FMCSA fills in details on second hours-of-service listening session
August 30, 2019
•Land Line Staff
A second public listening session on FMCSA’s proposal for hours-of-service reform is scheduled for Sept. 17 in Washington, D.C.
The listening session will give truck drivers and other industry stakeholders an opportunity to present comments, views and relevant research regarding the agency’s plan to provide commercial drivers more flexibility within the hours-of-service rules.
On Aug. 14, the FMCSA announced its notice of proposed rulemaking on hours-of-service. The agency proposed five changes.
- The limits for short-haul operations would increase from 12 to 14 hours and from 100 air miles to 150.
- The adverse driving provision would allow a driver up to a 16-hour window within which to complete up to 13 hours of driving if the driver encounters adverse conditions.
- The 30-minute break requirement would be modified, prohibiting driving for more than eight consecutive hours without at least one 30-minute change in duty status. This would allow 30 minutes of on-duty, not driving time, off-duty time, or sleeper-berth time to qualify as a break.”
- In addition to splits of 10/0 and 8/2, drivers would be allowed a split-sleeper option of 7/3.
- Drivers would have the option of stopping the clock a minimum of 30 minutes and up to three hours consecutively once per duty period.
The listening session will be from 1 p.m. to 3 p.m. Eastern time on Sept. 17 at the U.S. Department of Transportation, 1200 New Jersey Ave. SE in Washington, D.C.
A previous listening session was held in August at the Great American Trucking Show in Dallas. OOIDA Executive Vice President Lewie Pugh spoke at the listening session and suggested some tweaks to the proposal.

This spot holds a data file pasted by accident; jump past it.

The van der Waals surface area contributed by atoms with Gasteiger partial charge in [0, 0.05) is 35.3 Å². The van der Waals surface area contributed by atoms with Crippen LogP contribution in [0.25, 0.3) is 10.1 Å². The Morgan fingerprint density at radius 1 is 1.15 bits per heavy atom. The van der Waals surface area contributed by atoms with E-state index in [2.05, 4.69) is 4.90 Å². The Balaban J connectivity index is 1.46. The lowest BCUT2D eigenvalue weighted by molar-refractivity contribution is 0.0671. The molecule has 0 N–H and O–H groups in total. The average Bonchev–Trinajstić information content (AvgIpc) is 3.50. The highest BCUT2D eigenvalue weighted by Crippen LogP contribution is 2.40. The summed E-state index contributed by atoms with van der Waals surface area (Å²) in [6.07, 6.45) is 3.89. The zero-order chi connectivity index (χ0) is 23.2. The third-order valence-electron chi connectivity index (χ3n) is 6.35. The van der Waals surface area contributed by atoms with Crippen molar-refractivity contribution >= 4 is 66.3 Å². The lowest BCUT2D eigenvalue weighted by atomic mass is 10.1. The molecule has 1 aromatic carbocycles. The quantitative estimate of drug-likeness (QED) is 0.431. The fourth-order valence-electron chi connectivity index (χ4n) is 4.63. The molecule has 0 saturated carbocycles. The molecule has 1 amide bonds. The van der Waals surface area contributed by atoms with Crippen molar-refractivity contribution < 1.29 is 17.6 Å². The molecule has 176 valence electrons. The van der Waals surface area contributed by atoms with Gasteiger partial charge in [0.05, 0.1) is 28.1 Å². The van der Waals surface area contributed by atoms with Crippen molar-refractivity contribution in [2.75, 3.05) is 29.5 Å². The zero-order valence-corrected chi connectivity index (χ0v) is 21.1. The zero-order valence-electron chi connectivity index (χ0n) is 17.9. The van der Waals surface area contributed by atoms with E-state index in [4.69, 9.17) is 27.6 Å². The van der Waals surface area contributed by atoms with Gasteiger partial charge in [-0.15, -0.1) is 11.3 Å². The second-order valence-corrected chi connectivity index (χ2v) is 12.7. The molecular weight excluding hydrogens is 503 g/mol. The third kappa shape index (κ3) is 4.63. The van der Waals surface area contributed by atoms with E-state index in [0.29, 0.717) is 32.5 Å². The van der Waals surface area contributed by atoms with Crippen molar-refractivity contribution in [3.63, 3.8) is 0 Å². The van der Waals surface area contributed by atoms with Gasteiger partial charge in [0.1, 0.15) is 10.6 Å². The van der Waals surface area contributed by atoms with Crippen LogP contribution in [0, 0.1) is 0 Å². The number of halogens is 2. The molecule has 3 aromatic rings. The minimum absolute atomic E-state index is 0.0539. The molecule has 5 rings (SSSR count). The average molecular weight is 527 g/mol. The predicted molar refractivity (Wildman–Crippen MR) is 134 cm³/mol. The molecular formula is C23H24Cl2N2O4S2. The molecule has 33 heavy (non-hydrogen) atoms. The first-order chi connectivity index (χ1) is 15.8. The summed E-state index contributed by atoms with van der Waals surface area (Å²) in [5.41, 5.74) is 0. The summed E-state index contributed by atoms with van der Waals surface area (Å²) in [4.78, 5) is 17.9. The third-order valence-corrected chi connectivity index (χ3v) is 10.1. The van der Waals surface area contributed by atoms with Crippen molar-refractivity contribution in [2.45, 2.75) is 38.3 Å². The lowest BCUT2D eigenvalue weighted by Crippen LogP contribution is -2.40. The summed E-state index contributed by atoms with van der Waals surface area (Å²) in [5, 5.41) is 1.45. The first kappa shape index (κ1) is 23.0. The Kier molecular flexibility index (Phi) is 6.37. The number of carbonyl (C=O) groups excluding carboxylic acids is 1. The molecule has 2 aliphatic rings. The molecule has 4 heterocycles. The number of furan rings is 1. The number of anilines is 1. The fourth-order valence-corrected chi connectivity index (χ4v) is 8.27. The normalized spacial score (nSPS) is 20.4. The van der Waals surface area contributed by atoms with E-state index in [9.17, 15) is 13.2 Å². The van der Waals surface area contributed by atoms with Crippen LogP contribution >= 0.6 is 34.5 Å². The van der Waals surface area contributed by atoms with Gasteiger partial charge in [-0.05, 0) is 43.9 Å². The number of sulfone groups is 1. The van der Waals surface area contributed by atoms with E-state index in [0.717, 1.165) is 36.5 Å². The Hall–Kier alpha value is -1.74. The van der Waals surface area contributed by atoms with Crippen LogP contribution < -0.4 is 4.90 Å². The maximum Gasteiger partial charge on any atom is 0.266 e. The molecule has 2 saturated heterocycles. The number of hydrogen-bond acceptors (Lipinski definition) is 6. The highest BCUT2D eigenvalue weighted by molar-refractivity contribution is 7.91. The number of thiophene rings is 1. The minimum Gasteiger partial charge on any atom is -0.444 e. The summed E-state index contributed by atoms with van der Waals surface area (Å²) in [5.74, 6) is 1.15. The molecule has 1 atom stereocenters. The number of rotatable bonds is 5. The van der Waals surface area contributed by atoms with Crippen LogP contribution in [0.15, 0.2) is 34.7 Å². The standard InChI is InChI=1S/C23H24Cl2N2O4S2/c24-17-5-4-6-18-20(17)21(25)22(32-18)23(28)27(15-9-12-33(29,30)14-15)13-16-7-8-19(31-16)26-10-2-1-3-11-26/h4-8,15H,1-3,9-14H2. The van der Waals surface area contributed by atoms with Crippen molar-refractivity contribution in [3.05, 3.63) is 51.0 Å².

OOIDA has lobbied to eliminate the 30-minute break but would like to see drivers have the ability to split the time up if it’s going to remain a requirement.
“If it’s not going to go away … why can’t we break that up into two 15-minute breaks or a 10 and a 20? With ELDs, especially, you can log every second that the truck is moving and not moving. So wouldn’t it be better if they stopped and took three 10-minute breaks or two 15-minute breaks if they wanted to run that way? Why does it have to be a whole 30 minutes?”
Pugh also used his time to encourage FMCSA to do something to help prevent motor carriers from using the hours-of-service changes to coerce truckers into working longer days.
“I ask that you look at your National Consumer Complaint Database, where guys can comment about coercion,” Pugh said. “Because I know at OOIDA we have filed tons of these complaints about carriers coercing drivers. There has never been any action on any of them that we know. We hope if this goes forward and you do (allow drivers to stop the clock for three hours), one thing you will address is that site, so that if drivers are being coerced they can report it to you, and there will be action taken against a carrier that would do that do a driver.”
The 45-day comment period on the proposal opened on Aug. 22, and comments can be made at the Regulations.gov website by using docket number FMCSA-2018-0248 until Oct. 7.
OOIDA is encouraging all drivers to offer the agency its feedback.
“We are definitely encouraging all of our members and all drivers – whether they are a member or not – to please file comments,” Pugh said.